Love: A Universal Truth Essay

1543 words - 6 pages

Romeo and Juliet. England, 1597. Hong Lou Meng (I know, you have no clue what this is). China, 1791. Gatsby. America, 1925. What are they doing together? Has Ziyang gone crazy? Yeah, they’re all works of literature, but, as can be seen, they span centuries and continents. On the surface, they share no similarities whatsoever. However, within the pages lies a different tory. all of these novels feature the notorious theme of forbidden love, and affection-driven characters that would do anything to be together. This makes The Great Gatsby a very universal novel, despite its comparatively contemporary setting. F. Scott Fitzgerald’s The Great Gatsby completely reflects the universal, timeless archetype of the tragic hero who works infinitely hard to achieve their dream in love, only to die in pursuit of that dream.
To create a hero, tragic or not, it is essential that the author builds reader sympathy for said hero. There is no way for a character to be heroic if readers despise them, like I despised McCandless from Into the Wild. Shakespeare creates reader compassion for Romeo and Juliet by using elegant, poetic language to describe the titular couple’s mutual affections, and by making them a relatable couple. Likewise, Cao Xueqin, author of Hong Lou Meng, builds sympathy for his protagonist Jia Baoyu by giving him a divine, prophetic birth (he is born with the jade of spiritual understanding in his mouth; jade is considered very fortuitous in China). Cao also romanticizes Jia’s love, Lin Daiyu, stating that she is the reincarnation of a flower, reborn mortal to repay Jia with tears for watering her in her previous life. (It’s probably the most romantic reincarnation ever!) Don’t you love them already?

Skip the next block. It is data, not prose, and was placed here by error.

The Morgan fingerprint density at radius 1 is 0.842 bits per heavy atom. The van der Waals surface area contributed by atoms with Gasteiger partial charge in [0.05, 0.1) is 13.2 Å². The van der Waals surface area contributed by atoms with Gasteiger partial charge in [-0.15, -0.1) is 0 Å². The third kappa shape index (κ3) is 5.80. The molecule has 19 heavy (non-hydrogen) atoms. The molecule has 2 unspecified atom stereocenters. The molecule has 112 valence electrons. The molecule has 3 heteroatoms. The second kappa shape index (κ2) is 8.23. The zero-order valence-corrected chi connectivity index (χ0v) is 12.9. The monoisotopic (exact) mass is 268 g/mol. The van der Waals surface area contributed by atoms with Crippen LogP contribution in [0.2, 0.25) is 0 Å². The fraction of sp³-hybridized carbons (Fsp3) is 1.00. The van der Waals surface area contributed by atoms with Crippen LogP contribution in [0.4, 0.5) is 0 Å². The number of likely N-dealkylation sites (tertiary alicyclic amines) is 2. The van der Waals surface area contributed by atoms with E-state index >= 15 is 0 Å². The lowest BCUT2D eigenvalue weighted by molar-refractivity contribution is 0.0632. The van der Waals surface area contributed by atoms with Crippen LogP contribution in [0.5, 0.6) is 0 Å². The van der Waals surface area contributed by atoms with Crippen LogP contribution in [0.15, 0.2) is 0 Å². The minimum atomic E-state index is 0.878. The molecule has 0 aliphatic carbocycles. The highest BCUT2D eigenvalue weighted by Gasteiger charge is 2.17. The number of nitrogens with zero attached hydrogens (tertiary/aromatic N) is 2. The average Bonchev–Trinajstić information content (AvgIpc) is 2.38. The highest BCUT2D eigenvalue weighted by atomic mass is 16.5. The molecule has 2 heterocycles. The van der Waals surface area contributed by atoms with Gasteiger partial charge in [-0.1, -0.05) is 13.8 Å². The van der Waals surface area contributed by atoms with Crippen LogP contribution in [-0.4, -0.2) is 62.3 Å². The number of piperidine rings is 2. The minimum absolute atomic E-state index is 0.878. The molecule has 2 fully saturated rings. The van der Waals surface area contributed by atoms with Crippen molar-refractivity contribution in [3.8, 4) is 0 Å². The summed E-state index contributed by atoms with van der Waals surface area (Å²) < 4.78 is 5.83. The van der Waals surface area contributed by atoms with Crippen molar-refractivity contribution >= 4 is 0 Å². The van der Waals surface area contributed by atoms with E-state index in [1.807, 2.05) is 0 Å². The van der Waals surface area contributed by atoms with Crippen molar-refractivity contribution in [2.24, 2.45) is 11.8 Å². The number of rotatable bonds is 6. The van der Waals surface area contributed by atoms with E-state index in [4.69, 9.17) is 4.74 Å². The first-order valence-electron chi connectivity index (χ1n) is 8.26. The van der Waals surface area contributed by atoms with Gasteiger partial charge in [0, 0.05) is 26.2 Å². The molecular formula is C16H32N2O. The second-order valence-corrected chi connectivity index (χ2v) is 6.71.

Unlike Romeo and Juliet and Hong Lou Meng, which feature tragic couples, Fitzgerald’s relatively modern novel has only one tragic figure: Gatsby. However, Fitzgerald too must stir readers’ hearts to make Gatsby true a hero. He accomplishes this in several ways throughout the novel. First, Fitzgerald describes Gatsby’s riches as “blue gardens… glistening... hors d’oeuvre, spiced baked hams [and] turkeys bewitched to a dark gold” (39-40). Diction such as “blue gardens,” “glistening,” “spiced baked hams,” and “dark gold” create an allure to Gatsby: he has divine, heavenly wealth, that’s literally intoxicating (like his liquor) (39-40). Juxtaposing these words with Fitzgerald’s description of Tom Buchanan’s wealth further enhances the reader’s appeal for Gatsby; all Tom has is “a sunken Italian garden… pungent roses, and a snub-nosed motor-boat” (7). Tom’s garden is merely “sunken,” while Gatsby’s is “blue… [and contained] enough lights to make a Christmas tree” (39-40). The combination of blue and dark gold also implies regality. Meanwhile, Fitzgerald dismisses Tom’s boat as “snub-nosed,” and stuck up, whereas Gatsby’s yachts are described as powerful, “slit[ting] the waters [and] drawing aquaplanes over cataracts of foam”...

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